There are those units of the Kriegsmarine being escorted by a schwarm (flight) of FW-190s. I do believe you can see the coast of Old Blighty off to port. Sneaky bloody Jerries!

But let's get back to the 190, shall we?




FW-190 Flightline
Luftwaffe mechanics wore black overalls.
I wish I had those back in my day!


The Focke Wulf was the reason I quit the Boy Scouts. Well, one of the reasons.

We had a model building competition. I built an FW-190. I thought it was gorgeous. My scoutmaster said the landing gear was wrong. "It needs to be straight!", he said. "No, it's canted perfectly! See how the tires line up..."


He said it was wrong. I may have made some comments vis-à-vis his education and parentage. Then again, maybe I didn't. It was a long time ago. I never went back. My Dad asked me why I quit the Boy Scouts. My answer? "Buggers don't know squat about the FW-190!"

Sigh...

FW-190 Cockpit, Portside

FW-190 Cockpit, Gunsight and Starboard Side

Under the Hood
2 × 13 mm (.51 in) synchronized MG 131 machine guns with 475 rpg

FW-190 In Russia

"Pips" Priller und seine FW-190

Who is "Pips" Priller you ask? Well, Oberstleutnant (Lieutenant Colonel) Josef "Pips" Priller was a World War II German ace. He actually got a mention in the movie The Longest Day, well, let's go to Wikipedia (where else?) -
Josef "Pips" Priller (27 July 1915 – 20 May 1961) was a German World War II fighter ace. He has become famous because of the publicity regarding his Focke-Wulf's Fw 190A-8's single strafing pass attack on Sword Beach on June 6, 1944 (D-Day), accompanied by his wingman Heinz Wodarczyk. This act was first brought to the world's attention by the book, and then the film, The Longest Day. 
Contrary to popular belief, Priller and his wingman were not the only Luftwaffe forces to attack the beachhead on 6 June 1944. Both Luftwaffe Hauptmann (Captain) Helmut Eberspächer, leading a ground-attack four-plane element of Fw 190As of SKG 10 which was responsible for downing a quartet of RAF Avro Lancasters at 0500 over the invasion area, and the Luftwaffe bomber wing Kampfgeschwader 54 made several attacks on the British beachheads on D-Day.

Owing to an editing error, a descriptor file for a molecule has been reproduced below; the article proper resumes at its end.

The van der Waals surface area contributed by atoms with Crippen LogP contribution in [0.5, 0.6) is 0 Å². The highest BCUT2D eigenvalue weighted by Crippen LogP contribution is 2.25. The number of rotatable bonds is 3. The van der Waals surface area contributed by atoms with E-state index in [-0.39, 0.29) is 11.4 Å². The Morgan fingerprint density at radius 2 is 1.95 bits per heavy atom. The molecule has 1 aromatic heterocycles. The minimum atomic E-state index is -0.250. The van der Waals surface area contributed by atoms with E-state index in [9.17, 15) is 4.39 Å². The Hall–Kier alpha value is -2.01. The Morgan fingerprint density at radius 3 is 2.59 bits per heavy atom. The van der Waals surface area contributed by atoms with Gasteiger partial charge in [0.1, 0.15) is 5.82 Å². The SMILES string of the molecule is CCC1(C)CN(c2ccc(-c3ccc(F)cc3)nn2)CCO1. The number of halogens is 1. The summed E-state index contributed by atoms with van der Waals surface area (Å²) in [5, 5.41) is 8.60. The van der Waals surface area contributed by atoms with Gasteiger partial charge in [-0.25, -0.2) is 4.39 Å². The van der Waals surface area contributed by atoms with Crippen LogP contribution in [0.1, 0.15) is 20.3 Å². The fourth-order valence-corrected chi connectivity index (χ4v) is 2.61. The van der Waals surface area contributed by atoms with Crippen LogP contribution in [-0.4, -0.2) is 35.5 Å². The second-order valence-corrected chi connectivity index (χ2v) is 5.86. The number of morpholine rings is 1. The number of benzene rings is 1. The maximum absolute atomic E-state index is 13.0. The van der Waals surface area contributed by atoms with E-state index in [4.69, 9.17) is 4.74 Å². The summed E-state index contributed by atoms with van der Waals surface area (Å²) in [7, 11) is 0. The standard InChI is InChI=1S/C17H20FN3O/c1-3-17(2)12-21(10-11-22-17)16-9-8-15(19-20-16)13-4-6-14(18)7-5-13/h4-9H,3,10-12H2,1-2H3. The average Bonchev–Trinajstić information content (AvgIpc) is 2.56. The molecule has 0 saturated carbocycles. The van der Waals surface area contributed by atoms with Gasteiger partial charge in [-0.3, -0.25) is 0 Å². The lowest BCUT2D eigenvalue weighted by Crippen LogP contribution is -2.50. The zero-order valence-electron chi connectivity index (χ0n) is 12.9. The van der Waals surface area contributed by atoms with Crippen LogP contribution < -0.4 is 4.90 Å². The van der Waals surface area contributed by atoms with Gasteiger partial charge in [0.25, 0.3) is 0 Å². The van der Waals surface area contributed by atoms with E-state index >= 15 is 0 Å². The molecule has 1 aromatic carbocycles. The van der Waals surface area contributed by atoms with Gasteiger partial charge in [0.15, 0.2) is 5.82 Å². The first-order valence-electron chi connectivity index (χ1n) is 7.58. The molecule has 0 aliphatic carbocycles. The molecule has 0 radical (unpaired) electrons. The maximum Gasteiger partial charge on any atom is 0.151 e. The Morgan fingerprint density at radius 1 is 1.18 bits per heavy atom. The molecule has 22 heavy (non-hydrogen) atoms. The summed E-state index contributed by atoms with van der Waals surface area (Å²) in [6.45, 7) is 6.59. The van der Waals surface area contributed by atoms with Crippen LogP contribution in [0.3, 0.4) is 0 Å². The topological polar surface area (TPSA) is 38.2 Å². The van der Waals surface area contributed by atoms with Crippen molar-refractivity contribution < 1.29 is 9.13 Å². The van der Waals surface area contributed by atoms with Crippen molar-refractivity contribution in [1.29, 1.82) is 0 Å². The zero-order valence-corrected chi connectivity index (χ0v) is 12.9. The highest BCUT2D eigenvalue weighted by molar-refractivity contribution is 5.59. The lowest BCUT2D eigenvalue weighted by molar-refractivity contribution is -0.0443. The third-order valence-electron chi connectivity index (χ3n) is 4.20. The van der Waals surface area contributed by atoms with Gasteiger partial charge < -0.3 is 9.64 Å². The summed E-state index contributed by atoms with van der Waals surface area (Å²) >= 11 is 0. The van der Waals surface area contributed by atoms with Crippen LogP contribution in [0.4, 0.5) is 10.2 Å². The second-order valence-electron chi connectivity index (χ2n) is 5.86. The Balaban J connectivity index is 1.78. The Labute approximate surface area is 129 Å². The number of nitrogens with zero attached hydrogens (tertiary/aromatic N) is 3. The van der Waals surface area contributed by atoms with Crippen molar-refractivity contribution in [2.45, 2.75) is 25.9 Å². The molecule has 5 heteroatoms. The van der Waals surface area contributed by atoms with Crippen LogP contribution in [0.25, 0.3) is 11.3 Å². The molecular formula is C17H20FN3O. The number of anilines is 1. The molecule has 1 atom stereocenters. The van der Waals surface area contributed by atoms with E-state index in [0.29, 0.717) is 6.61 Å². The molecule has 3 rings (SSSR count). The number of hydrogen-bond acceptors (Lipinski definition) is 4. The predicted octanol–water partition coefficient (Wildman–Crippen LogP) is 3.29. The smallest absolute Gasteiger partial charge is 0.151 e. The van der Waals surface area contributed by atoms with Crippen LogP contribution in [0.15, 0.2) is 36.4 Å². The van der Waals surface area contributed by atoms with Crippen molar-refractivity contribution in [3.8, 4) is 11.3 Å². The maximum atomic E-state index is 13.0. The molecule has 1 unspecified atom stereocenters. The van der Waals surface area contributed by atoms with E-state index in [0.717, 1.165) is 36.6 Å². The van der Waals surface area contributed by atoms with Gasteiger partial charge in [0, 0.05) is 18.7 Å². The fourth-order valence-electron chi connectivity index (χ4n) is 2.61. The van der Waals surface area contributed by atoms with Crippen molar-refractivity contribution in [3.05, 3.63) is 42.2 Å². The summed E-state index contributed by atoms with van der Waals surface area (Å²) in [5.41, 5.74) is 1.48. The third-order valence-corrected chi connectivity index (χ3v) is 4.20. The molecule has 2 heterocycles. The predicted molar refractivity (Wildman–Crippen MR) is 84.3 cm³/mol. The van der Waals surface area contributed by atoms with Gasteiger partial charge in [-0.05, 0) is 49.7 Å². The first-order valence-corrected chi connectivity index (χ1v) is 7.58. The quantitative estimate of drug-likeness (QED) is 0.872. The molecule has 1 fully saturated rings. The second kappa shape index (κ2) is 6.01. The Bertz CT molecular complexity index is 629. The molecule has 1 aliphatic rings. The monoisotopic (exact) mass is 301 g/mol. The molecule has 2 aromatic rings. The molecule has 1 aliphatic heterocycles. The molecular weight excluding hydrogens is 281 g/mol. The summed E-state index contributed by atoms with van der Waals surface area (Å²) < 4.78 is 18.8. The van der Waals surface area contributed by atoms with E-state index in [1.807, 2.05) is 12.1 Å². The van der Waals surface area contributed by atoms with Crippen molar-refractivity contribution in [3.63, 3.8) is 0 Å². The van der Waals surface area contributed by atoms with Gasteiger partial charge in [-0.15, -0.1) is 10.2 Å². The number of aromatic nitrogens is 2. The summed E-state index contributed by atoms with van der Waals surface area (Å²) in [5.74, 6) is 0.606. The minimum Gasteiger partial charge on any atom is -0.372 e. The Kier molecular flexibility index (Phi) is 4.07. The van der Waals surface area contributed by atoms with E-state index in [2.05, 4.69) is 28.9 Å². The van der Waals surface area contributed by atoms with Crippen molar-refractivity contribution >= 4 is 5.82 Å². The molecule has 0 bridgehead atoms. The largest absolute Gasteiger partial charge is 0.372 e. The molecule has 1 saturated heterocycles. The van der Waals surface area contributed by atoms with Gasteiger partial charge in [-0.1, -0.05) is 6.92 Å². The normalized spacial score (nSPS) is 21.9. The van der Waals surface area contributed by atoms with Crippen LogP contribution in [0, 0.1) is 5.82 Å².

Priller was also a recipient of the Knight's Cross of the Iron Cross with Oak Leaves and Swords. The Knight's Cross of the Iron Cross and its higher grade Oak Leaves and Swords was awarded to recognise extreme battlefield bravery or successful military leadership.
Here's the scene from the film -


Pungo used to have one, which is where I took this photo -


I think they have a Dora now. Their website shows one. That would be the long-nose version of the 190 - 


Most of these warbirds ended up as charred wreckage, littering Europe from the Channel to Moscow and from the North Cape to the Med. A beautiful aircraft in the service of an evil cause.


8 comments:

  1. I wish they'd saved more of them. I wish they'd saved one for me. I've always loved that beautiful aircraft.

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    1. According to Wikipedia, 16 "reproductions" were built in 1996. Not sure if they're full size though. I do know that there are a few 3/4 scale (I believe) versions of the 190 out there. Not the same as the real thing, but they look cool.

      I'll bet they don't handle like the real thing either.

      Delete
  2. Nicely done, and a beautiful machine... And a deadly one too!

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    Replies
    1. Thanks Cajun. I've always liked that machine.

      Delete
  3. Excellent choice! I hope to see one of these in person one day.
    Loved the clip from "The Longest Day". One of the great war movies.

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    Replies
    1. I'd love to see one in person.

      And The Longest Day is a classic. One of my favorite films!

      Delete
  4. To HELL with the short-nose FWs or the long-nose TA series--I want that car "Pips" is driving!

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    Replies
    1. Heh. Good call Virgil, good call.

      That four wheeled conveyance is cool looking...

      Delete

Just be polite... that's all I ask. (For Buck)